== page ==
The results were not even close.
The offers deployed two types of Facebook ads: one linked to an offsite landing page, and the other used an on-site lead form. Both groups used identical audiences and ad assets. The test ran for six weeks and garnered thousands of registrations.
With a Facebook lead ad, the signup or registration is captured on the Facebook or Instagram platform.
First, some Instagram registrants did not have a real name in their profile, resulting in monikers similar to “Mrs. Magic Woman” in the lead form. This did not necessarily reduce the quality of the lead, but it didn’t help, either.
Other, more burdensome solutions include employing an application programming interface or manually downloading the leads.
Moreover, the email address in a Facebook or Instagram profile is likely personal versus business, making it less desirable for a B2B SaaS company.
Facebook Ad Test
The SaaS company had two existing automated campaigns: one for the courses and one for the workshops.
When your marketing plan requires newsletter signups, event registrations, and resource downloads, Facebook lead ads may be a powerful tool at an attractive cost per acquisition.
The ad is identical to any other Facebook ad. The difference is the form. It even includes a familiar call to action, such as “learn more” or “sign up.”
Registrations from lead ads were not perfect. The information loaded into the form comes from a person’s profile on Facebook or Instagram.
What’s more, in both cases the CPA dropped over time, presumably as the algorithm improved targeting.
I observed a couple of problems with this.
Nonetheless, the lead ad performed much better than the landing page version.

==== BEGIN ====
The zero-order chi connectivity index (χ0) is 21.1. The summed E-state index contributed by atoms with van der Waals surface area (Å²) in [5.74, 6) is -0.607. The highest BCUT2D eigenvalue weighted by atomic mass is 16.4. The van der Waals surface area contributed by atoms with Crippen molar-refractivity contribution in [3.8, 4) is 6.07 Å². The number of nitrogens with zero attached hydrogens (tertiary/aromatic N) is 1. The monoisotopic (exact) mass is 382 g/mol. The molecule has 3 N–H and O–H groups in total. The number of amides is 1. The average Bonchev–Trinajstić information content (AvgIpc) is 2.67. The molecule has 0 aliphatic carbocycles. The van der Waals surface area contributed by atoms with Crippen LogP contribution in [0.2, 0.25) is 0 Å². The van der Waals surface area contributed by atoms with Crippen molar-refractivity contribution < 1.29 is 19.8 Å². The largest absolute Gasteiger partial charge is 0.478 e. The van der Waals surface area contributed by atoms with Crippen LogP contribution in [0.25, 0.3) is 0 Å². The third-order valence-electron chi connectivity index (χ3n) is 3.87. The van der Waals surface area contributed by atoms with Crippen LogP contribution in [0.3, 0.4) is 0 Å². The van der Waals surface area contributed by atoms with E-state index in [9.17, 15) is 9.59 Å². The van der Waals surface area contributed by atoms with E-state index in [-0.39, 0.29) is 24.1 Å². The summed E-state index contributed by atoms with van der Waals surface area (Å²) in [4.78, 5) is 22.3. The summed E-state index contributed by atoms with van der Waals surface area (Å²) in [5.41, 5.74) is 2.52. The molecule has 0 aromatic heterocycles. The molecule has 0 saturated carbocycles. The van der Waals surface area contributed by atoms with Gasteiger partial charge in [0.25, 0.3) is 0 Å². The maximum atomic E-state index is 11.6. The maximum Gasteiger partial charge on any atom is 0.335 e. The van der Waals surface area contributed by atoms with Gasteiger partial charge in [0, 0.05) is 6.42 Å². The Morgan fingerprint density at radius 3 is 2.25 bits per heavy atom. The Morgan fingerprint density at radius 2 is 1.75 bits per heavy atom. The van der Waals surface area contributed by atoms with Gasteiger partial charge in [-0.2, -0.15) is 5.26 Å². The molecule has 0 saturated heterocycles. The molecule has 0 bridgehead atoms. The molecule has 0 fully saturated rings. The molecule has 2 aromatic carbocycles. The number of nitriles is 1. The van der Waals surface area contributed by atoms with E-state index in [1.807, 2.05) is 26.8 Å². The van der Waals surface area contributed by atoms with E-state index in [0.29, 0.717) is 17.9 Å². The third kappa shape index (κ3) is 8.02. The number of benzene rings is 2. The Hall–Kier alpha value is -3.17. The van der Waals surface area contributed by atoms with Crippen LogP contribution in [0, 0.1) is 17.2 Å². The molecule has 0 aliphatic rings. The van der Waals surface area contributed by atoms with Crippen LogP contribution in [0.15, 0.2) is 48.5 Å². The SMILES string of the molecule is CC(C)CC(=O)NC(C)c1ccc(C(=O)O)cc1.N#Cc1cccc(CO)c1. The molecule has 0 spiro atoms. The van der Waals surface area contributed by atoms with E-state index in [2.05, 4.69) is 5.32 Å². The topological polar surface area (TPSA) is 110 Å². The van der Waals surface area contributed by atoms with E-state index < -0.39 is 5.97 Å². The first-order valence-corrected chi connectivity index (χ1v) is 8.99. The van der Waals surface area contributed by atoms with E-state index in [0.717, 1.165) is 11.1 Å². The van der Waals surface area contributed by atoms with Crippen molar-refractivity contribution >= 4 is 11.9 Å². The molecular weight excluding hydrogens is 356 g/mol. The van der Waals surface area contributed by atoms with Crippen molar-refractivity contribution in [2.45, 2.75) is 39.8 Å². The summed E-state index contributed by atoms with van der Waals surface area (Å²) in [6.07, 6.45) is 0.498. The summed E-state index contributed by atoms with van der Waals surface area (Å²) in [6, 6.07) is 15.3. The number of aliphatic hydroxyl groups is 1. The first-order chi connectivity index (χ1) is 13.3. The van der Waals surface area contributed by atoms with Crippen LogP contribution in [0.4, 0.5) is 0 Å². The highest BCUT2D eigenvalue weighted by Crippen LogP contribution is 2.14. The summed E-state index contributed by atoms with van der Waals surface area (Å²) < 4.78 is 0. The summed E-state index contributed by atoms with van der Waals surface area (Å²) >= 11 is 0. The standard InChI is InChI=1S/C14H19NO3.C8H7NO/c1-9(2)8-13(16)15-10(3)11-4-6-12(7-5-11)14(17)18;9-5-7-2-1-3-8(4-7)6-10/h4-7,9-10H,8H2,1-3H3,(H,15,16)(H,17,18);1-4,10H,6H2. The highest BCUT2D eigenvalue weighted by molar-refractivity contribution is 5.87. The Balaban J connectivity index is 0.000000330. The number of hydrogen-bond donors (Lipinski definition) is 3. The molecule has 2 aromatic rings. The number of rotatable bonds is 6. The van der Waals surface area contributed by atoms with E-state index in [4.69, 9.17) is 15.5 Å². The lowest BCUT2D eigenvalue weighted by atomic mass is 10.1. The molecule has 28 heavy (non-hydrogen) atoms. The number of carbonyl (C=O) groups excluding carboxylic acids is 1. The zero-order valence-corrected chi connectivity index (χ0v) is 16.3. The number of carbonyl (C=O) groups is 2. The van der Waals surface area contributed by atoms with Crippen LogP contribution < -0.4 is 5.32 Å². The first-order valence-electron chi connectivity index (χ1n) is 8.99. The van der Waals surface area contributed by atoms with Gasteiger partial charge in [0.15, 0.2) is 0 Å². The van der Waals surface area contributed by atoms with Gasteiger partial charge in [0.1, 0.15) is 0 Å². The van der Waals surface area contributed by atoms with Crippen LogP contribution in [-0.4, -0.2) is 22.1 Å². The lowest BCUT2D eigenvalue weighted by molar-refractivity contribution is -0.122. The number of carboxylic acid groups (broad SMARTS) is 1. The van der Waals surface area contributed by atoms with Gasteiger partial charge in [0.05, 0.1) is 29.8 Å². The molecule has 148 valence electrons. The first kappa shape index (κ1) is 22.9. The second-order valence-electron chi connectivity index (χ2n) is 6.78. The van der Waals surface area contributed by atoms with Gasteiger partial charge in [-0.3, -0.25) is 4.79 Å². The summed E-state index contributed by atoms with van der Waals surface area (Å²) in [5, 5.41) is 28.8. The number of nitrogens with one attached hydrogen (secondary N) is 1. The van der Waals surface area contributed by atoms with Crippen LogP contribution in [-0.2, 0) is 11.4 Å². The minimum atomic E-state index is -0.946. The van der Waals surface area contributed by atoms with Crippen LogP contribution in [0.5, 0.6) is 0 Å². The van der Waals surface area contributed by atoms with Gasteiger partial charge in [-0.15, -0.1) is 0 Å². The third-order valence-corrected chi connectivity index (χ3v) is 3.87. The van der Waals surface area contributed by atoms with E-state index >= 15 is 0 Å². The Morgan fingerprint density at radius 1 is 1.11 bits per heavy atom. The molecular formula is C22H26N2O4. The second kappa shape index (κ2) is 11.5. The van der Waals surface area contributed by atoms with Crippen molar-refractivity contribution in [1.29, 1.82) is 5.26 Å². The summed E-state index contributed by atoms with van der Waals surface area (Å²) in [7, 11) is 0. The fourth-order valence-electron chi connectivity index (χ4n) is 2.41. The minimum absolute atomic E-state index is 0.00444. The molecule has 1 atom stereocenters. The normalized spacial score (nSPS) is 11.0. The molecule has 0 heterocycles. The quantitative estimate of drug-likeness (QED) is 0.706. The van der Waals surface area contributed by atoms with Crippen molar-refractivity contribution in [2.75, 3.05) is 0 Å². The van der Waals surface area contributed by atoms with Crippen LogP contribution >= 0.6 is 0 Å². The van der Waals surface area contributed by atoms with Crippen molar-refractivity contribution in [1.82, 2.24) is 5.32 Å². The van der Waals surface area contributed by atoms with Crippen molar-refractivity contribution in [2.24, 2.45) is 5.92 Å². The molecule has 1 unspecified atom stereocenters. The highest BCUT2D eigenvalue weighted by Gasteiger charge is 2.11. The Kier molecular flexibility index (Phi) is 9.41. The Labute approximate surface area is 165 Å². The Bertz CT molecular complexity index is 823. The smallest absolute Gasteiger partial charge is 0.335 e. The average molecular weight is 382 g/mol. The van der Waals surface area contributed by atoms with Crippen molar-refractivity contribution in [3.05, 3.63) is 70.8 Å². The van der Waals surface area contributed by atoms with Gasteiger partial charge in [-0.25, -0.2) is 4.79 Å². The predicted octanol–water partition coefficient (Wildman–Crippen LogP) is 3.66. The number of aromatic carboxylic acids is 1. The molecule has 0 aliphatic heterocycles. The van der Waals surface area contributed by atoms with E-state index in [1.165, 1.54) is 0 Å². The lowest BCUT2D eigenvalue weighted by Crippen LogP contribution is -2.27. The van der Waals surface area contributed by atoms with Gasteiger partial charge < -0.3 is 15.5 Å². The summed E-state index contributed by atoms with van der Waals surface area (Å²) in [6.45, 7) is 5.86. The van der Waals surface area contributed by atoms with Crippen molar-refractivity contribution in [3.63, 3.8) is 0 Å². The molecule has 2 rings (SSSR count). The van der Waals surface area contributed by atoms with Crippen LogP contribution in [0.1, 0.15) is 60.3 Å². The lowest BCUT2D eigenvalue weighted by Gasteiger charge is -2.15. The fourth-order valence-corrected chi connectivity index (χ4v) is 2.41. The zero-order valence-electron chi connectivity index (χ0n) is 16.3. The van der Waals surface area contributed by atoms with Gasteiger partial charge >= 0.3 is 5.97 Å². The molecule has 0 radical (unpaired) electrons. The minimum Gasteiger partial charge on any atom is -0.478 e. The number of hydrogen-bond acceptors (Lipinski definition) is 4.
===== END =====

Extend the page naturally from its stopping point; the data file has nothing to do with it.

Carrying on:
For the course, the lead ads produced 80% more signups at about half of the cost per acquisition. For the weekly workshops, the lead ads generated about 100% more registrations for half of the cost.
The test was aimed at two educational offers: a four-week course with live sessions and an unrelated, weekly live workshop.
Lead ads feature a mobile-first form already filled out with a Facebook or Instagram user’s name and contact information. The ads transform the registration or subscription path as less form friction results in more conversions.
Another challenge with using Facebook lead ads has to do with collection and automation. How does an advertiser get the leads created on Facebook? How are those leads added to marketing automation campaigns?
Keeping the registration on Facebook or Instagram is, for many, a better form experience. Facebook presumably prefers this, too, since the user is not required to leave one of its networks.
This likely has to do with the email address associated with some user accounts. My own Facebook and Instagram accounts, for example, are associated with an email address that I have had since the 1990s. I check it once a week or so. Perhaps some of the registrants included similar secondary email addresses.
The second issue was more troublesome. Follow-up emails sent to registrants from lead ads had relatively fewer clicks and engagements.
A simple Zapier integration can transfer the leads from Facebook to a marketing automation platform.